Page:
A few daring theologians in our day are carefully teasing out some of the “Trinitarian metaphysics” from especially certain creedal and doxological New Testament passage, not least Tom Wright and Peter Leithart. This is not new, though.
St. Irenaeus, in Demonstration of Apostolic Preaching, quotes in part Ephesians 4:4—6, which reads:
There is one body and one Spirit—just as you were called to the one hope that belongs to your call—one Lord, one faith, one baptism, one God and Father of all, who is over all and through all and in all.
From this text, he concludes, “...because ‘above all’ is the Father, and ‘through all’ is the Word—since through Him everything was made by the Father—while ‘in us all’ is the Spirit, who cries ‘Abba, Father,’ and forms man to the likeness of God” (I:5).
Granted, within this creedal remark of St. Paul, Irenaeus picks up on the unmistakable Trinitarian formula, “One Spirit...one Lord (Jesus)...one God and Father.” What is interesting, and certainly out of sorts with much of the rationalistic exegesis common this side of the Enlightenment, is that Irenaeus continues his Trinitarian reasoning throughout the following three prepositional phrases of verse six. Before we dismiss Irenaeus’ exegesis as a byproduct of the old quadriga, the four-folded methodology, or some other highly subjective approach, judged through our modernistic rationalism, we should revisit St. Paul.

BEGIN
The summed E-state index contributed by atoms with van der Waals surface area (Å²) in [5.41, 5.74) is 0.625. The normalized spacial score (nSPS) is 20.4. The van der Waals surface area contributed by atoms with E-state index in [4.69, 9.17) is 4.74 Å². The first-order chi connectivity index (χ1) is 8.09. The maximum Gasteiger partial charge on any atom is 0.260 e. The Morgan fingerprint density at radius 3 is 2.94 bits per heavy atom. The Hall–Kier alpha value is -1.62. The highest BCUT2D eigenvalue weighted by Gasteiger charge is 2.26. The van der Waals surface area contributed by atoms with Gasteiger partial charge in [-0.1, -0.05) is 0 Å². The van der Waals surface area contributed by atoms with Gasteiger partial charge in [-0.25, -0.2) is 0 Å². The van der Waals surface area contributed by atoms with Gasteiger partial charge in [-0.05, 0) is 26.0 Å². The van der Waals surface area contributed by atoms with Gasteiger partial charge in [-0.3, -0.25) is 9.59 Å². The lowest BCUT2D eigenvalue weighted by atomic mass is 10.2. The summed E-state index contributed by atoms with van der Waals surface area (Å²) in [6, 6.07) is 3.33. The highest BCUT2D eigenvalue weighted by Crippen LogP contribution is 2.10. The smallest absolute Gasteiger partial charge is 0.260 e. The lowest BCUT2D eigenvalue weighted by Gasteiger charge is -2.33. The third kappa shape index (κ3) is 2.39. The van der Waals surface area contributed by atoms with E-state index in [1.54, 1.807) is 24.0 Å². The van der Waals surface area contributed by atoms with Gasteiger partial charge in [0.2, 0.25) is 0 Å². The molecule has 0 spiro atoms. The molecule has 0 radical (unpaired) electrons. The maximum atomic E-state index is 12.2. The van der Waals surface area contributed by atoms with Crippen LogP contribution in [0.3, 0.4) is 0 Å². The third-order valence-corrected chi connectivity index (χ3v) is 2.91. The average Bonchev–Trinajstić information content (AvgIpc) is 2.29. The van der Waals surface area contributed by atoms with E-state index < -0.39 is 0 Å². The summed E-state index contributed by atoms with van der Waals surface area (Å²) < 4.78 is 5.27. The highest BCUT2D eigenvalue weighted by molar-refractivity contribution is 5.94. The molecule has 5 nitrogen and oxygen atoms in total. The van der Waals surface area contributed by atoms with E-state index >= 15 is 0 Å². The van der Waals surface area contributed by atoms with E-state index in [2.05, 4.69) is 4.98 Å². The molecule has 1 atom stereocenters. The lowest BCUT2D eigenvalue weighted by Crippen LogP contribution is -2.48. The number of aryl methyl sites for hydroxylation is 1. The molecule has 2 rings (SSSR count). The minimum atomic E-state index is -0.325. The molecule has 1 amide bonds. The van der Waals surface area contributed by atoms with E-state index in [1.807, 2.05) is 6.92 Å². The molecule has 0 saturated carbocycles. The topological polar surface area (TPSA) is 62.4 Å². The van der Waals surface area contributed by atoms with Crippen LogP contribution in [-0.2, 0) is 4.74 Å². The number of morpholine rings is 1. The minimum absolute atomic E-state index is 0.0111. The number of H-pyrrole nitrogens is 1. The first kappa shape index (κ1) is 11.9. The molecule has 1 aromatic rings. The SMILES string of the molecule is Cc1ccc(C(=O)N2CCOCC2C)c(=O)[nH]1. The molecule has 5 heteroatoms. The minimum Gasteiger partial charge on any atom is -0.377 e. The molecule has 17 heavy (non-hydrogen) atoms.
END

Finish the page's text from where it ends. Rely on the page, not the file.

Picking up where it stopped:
When we return to the text, we find an interesting chiasmus, which would point to the same conclusion that Irenaeus so naturally draws. Look at the structure of this creed.
4:4 A. One Spirit
4:5 B. One Lord (Jesus)
4:6a C. One...Father
4:6b C. Over all
B. Through all
A. In all
Granting that this text is likely a creedal formula, and that it is naturally structured in terms of a chiasm, I for one tend to think that Irenaeus’ Trinitarian conclusion is spot one. It is further supported by the patristics’ hermeneutical key, the regulae fidei, the creedal Rule of Faith, which Irenaeus stresses in the early sections of the same work.
Our ancient fathers in the faith did not pretend or deceive themselves into believing that they came to the text without any pre-drawn conclusions, much less without having a deep, deep precommitment. Neither did they strive to recognize their precommitments so as to avoid them during exegesis, which all our hermeneutical textbooks caution us to do. Rather the singular precommitment that ruled exegesis—sometimes for better or worse—was the regulae fidei, which matured into what we know today as the Apostle’s Creed. For them, a robust Trinitarianism was the presupposition of all exegesis (and all of life), not merely its conclusion. Perhaps we should put our fathers’ landmark back where we found it (Prov. 22:28). Thankfully, some are.